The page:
The Jennifer Hudson Show and The Talk are pressing pause on their fall premieres after facing criticism for resuming production during the Hollywood strikes.
Both shows were scheduled to return with new episodes on Monday, Sept. 18.
But after getting called out by striking writers and actors, the premieres are on hold.
Related Story: Drew Barrymore Reverses Decision to Bring Talk Show Back During Strikes
On Aug. 31, Hudson’s show posted a promo on Instagram and included the caption: “We’re Back! Season 2 of The Jennifer Hudson Show is premiering September 18th! Get your tickets to join our studio audience at the link in bio!”
The daytime talk show is distributed by Warner Bros., while CBS produces The Talk.
Sources told The Hollywood Reporter on Sunday that Hudson “advocated” for putting her show on hold. It’s unclear if she was involved in the decision to resume production.
Meantime, a spokesperson for CBS issued a statement to Variety on Sunday, saying: “The Talk is pausing its season premiere scheduled for September 18. We will continue to evaluate plans for a new launch date.”
The announcements came just hours after Drew Barrymore said earlier in the day that she would be postponing her show’s return.
“I have listened to everyone, and I am making the decision to pause the show’s premiere until the strike is over,” Barrymore wrote on Instagram Sunday morning. “I have no words to express my deepest apologies to anyone I have hurt and, of course, to our incredible team who works on the show and has made it what it is today. We really tried to find our way forward. And I truly hope for a resolution for the entire industry very soon.”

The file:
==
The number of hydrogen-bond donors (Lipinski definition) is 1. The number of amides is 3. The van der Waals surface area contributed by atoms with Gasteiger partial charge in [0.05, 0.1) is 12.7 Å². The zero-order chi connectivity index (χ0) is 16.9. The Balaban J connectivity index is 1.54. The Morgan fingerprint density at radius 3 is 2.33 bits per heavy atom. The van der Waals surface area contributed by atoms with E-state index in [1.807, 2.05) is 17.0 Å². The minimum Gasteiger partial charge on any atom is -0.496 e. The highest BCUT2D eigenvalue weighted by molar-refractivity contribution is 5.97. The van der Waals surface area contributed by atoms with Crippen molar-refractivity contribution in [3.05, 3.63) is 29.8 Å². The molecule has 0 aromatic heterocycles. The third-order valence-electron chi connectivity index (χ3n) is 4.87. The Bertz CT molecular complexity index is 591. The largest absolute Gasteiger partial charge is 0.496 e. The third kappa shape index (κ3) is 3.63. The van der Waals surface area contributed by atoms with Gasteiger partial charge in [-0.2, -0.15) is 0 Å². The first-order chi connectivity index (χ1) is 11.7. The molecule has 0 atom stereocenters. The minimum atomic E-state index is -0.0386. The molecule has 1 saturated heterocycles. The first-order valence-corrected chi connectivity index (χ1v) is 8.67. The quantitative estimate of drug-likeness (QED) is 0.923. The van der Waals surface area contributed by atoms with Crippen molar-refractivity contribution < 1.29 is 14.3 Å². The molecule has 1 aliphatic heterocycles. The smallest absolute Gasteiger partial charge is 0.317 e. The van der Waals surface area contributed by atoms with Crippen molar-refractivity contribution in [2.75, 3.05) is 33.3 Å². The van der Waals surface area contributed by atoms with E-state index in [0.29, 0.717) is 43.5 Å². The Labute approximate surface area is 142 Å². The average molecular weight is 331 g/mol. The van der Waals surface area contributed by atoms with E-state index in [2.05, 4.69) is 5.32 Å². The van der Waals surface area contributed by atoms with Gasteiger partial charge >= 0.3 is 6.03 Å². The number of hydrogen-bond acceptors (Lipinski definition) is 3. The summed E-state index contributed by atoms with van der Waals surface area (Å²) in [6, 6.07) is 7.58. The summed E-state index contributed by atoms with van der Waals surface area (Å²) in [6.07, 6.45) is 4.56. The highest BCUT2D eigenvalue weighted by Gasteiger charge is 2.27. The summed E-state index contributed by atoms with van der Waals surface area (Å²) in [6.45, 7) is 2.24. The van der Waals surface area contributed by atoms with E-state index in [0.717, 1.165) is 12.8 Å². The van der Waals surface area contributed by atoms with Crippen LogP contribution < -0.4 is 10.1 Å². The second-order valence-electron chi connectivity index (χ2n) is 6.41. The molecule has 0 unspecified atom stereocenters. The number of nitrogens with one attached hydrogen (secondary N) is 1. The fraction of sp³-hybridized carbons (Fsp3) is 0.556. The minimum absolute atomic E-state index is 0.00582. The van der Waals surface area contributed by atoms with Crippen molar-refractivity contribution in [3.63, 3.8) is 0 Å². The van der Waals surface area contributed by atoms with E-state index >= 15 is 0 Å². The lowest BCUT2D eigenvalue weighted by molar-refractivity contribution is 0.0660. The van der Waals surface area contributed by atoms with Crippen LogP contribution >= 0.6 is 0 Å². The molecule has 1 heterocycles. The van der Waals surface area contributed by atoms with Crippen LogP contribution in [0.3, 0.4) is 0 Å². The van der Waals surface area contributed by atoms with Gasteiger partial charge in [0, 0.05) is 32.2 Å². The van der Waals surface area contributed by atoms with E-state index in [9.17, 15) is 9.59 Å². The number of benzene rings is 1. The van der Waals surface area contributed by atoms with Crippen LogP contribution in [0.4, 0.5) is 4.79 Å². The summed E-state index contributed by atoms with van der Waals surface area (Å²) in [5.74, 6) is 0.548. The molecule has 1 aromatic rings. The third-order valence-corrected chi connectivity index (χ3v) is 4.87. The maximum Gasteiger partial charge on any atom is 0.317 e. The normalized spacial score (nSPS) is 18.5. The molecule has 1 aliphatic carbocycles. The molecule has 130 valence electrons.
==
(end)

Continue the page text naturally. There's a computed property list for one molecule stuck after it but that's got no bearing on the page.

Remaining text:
Barrymore executive produces the show alongside Jason Kurtz. The program is produced and distributed by CBS Media Ventures and filmed in New York City.
The show returned to production last week, with the actress saying in a since-deleted Instagram post, “I own this choice.”
The Writers Guild of America quickly warned her on X/Twitter that the show was “in violation of WGA strike rules.”
Barrymore released, and later deleted, a tearful apology video on Instagram Friday addressing the backlash.
“I wanted to own a decision, so that it wasn’t a PR-protected situation, and I would just take full responsibility for my actions,” she said in the since-deleted video. “I know there’s just nothing I can do that will make this okay for those this is not okay with. I fully accept that.”
The Los Angeles Times described Barrymore’s social media posts as a public relations debacle on Sunday, writing: “Barrymore managed to squander much of the goodwill she stockpiled over more than four decades in the business, including three years as a growing force in daytime TV.”
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